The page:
When built, designed and maintained properly, green roofs have many more advantages than disadvantages. The vegetation reflects most of the direct sunlight rather than absorbing it, and the moisture prevents heat gain from the structure, providing energy savings for cooling. In arid climates, the increase in thermal inertia will increase comfort and reduce temperature fluctuations inside. Also, it is generally a potentially usable and pleasant green space.
The creation of green roofs in cities can mitigate some serious problems. The use of green roofs in cities can moderate the heat island effect, especially during the day. Green roof temperatures are considerably lower than conventional roofs and can reduce the city’s ambient temperature by up to 5°F. In other words, they are highly efficient devices to reduce urban heat islands.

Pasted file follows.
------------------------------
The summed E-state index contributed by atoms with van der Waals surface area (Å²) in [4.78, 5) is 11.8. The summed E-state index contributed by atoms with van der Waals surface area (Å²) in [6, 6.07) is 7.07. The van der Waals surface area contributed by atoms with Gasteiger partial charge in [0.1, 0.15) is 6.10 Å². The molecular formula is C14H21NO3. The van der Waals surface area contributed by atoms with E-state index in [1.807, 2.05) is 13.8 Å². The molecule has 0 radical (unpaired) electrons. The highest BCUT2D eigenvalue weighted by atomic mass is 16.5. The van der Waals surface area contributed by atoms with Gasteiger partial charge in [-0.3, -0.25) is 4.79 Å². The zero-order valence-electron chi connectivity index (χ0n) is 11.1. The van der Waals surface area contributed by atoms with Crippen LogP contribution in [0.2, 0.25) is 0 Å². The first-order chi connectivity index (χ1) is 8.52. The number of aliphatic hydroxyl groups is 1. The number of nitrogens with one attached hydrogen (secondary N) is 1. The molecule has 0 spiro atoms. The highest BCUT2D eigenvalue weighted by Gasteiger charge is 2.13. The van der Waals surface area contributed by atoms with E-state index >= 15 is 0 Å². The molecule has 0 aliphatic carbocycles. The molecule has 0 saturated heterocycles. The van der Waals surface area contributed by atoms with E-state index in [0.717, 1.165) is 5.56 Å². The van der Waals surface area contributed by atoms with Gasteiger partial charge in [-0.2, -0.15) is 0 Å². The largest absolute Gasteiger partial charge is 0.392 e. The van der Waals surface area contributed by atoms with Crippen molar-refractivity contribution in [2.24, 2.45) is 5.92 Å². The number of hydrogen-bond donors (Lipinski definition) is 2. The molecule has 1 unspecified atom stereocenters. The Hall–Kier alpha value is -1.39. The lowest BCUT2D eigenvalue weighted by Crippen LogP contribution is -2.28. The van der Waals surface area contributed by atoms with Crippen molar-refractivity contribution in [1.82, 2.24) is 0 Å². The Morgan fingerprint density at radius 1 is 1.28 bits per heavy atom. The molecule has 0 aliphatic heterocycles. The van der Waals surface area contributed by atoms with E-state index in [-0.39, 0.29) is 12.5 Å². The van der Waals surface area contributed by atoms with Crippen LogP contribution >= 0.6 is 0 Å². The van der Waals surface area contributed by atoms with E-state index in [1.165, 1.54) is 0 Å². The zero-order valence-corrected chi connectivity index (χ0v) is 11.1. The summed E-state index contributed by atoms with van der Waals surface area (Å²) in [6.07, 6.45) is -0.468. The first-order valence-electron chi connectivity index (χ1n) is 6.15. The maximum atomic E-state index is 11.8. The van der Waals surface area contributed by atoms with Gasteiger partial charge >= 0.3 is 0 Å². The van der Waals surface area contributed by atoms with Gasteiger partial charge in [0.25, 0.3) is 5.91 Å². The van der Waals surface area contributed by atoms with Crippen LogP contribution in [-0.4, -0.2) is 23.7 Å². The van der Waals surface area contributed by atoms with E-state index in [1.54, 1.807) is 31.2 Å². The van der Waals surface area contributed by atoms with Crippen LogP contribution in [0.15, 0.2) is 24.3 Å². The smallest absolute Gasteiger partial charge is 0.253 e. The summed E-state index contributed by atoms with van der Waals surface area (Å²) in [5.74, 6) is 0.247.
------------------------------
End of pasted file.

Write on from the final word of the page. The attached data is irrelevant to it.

Green roofs help control runoff and rainwater retention, which an help control flooding. Usually all of the pollution and dirt present in the streets ends up going directly into drainage systems, which can pollute rivers and streams. Garden roofs dampen and filter a good part of these impurities. Green roofs captured up to 80% of the rain during storms, and as the plants mature and root systems grow, rainwater retention may even increase. The growing medium and plant material from the roof also act as a filter and help to neutralize acid rain and trap dust and airborne particles.
Then there is the potential for urban farming and a new habitat for beneficial plants and animals in urban areas, helping to increase biodiversity. Understanding the local climate and vegetation and the environmental constraints to implement the garden is vital for success. While installation may involve higher upfront costs than a traditional roofs, there are many economic and urban benefits that can outweigh this. They can be extremely beneficial to both the private and public spheres.
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